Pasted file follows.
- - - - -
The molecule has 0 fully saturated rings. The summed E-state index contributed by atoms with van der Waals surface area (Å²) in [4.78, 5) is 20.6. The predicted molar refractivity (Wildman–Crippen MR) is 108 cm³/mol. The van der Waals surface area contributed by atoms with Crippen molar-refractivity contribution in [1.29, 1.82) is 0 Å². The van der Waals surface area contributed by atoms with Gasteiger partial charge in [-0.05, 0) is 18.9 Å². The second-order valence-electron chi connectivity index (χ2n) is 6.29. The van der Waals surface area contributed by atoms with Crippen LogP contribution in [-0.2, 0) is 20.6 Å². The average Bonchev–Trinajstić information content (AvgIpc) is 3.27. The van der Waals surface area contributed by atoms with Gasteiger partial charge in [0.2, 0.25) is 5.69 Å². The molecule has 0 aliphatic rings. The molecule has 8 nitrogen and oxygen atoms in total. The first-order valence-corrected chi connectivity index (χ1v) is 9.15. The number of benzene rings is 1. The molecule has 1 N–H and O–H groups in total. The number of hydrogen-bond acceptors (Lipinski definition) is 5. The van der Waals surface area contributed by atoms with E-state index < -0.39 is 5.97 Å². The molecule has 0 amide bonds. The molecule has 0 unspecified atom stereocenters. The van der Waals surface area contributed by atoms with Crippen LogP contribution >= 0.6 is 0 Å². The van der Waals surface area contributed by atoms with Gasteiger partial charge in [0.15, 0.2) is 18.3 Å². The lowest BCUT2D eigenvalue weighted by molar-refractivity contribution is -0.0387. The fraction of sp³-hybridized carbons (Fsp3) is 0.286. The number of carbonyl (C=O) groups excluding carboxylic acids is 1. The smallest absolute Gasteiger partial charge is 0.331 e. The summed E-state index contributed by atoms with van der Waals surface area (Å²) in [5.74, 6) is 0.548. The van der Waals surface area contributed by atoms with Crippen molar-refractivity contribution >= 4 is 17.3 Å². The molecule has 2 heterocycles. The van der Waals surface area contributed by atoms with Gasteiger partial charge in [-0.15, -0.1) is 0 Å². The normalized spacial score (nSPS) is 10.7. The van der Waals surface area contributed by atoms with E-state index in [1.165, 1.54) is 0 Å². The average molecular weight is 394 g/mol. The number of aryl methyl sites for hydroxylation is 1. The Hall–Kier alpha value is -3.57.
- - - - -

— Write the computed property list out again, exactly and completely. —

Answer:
The molecule has 0 fully saturated rings. The summed E-state index contributed by atoms with van der Waals surface area (Å²) in [4.78, 5) is 20.6. The predicted molar refractivity (Wildman–Crippen MR) is 108 cm³/mol. The van der Waals surface area contributed by atoms with Crippen molar-refractivity contribution in [1.29, 1.82) is 0 Å². The van der Waals surface area contributed by atoms with Gasteiger partial charge in [-0.05, 0) is 18.9 Å². The second-order valence-electron chi connectivity index (χ2n) is 6.29. The van der Waals surface area contributed by atoms with Crippen LogP contribution in [-0.2, 0) is 20.6 Å². The average Bonchev–Trinajstić information content (AvgIpc) is 3.27. The van der Waals surface area contributed by atoms with Gasteiger partial charge in [0.2, 0.25) is 5.69 Å². The molecule has 0 aliphatic rings. The molecule has 8 nitrogen and oxygen atoms in total. The first-order valence-corrected chi connectivity index (χ1v) is 9.15. The number of benzene rings is 1. The molecule has 1 N–H and O–H groups in total. The number of hydrogen-bond acceptors (Lipinski definition) is 5. The van der Waals surface area contributed by atoms with E-state index < -0.39 is 5.97 Å². The molecule has 0 amide bonds. The molecule has 0 unspecified atom stereocenters. The van der Waals surface area contributed by atoms with Crippen LogP contribution >= 0.6 is 0 Å². The van der Waals surface area contributed by atoms with Gasteiger partial charge in [0.15, 0.2) is 18.3 Å². The lowest BCUT2D eigenvalue weighted by molar-refractivity contribution is -0.0387. The fraction of sp³-hybridized carbons (Fsp3) is 0.286. The number of carbonyl (C=O) groups excluding carboxylic acids is 1. The smallest absolute Gasteiger partial charge is 0.331 e. The summed E-state index contributed by atoms with van der Waals surface area (Å²) in [5.74, 6) is 0.548. The van der Waals surface area contributed by atoms with Crippen molar-refractivity contribution >= 4 is 17.3 Å². The molecule has 2 heterocycles. The van der Waals surface area contributed by atoms with Gasteiger partial charge in [-0.15, -0.1) is 0 Å². The normalized spacial score (nSPS) is 10.7. The van der Waals surface area contributed by atoms with E-state index in [1.165, 1.54) is 0 Å². The average molecular weight is 394 g/mol. The number of aryl methyl sites for hydroxylation is 1. The Hall–Kier alpha value is -3.57.